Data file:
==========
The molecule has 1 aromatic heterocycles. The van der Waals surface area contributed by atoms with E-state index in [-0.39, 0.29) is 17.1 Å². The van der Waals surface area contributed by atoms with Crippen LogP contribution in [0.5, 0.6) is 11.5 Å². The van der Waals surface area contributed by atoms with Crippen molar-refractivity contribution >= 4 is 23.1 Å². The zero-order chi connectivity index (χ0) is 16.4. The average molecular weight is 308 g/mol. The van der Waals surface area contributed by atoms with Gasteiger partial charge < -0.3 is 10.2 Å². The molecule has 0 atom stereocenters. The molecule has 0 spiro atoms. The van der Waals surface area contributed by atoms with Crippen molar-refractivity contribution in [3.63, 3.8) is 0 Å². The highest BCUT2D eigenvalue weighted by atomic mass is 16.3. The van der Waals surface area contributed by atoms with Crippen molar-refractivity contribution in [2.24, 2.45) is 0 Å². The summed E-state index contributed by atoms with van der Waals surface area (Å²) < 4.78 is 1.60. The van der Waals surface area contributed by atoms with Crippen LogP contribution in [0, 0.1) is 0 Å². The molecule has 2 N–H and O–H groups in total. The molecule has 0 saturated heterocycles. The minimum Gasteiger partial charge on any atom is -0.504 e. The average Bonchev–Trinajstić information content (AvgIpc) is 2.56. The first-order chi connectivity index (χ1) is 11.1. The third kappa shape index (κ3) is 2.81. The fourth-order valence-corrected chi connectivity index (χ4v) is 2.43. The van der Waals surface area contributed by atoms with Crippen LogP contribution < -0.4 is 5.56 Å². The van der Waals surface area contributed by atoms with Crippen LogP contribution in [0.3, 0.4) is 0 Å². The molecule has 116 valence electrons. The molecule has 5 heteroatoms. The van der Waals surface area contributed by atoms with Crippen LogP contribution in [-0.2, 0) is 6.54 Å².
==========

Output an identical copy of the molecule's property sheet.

The molecule has 1 aromatic heterocycles. The van der Waals surface area contributed by atoms with E-state index in [-0.39, 0.29) is 17.1 Å². The van der Waals surface area contributed by atoms with Crippen LogP contribution in [0.5, 0.6) is 11.5 Å². The van der Waals surface area contributed by atoms with Crippen molar-refractivity contribution >= 4 is 23.1 Å². The zero-order chi connectivity index (χ0) is 16.4. The average molecular weight is 308 g/mol. The van der Waals surface area contributed by atoms with Gasteiger partial charge < -0.3 is 10.2 Å². The molecule has 0 atom stereocenters. The molecule has 0 spiro atoms. The van der Waals surface area contributed by atoms with Crippen molar-refractivity contribution in [3.63, 3.8) is 0 Å². The highest BCUT2D eigenvalue weighted by atomic mass is 16.3. The van der Waals surface area contributed by atoms with Crippen molar-refractivity contribution in [2.24, 2.45) is 0 Å². The summed E-state index contributed by atoms with van der Waals surface area (Å²) < 4.78 is 1.60. The van der Waals surface area contributed by atoms with Crippen LogP contribution in [0, 0.1) is 0 Å². The molecule has 2 N–H and O–H groups in total. The molecule has 0 saturated heterocycles. The minimum Gasteiger partial charge on any atom is -0.504 e. The average Bonchev–Trinajstić information content (AvgIpc) is 2.56. The first-order chi connectivity index (χ1) is 11.1. The third kappa shape index (κ3) is 2.81. The fourth-order valence-corrected chi connectivity index (χ4v) is 2.43. The van der Waals surface area contributed by atoms with Crippen LogP contribution < -0.4 is 5.56 Å². The van der Waals surface area contributed by atoms with Crippen LogP contribution in [0.3, 0.4) is 0 Å². The molecule has 116 valence electrons. The molecule has 5 heteroatoms. The van der Waals surface area contributed by atoms with Crippen LogP contribution in [-0.2, 0) is 6.54 Å².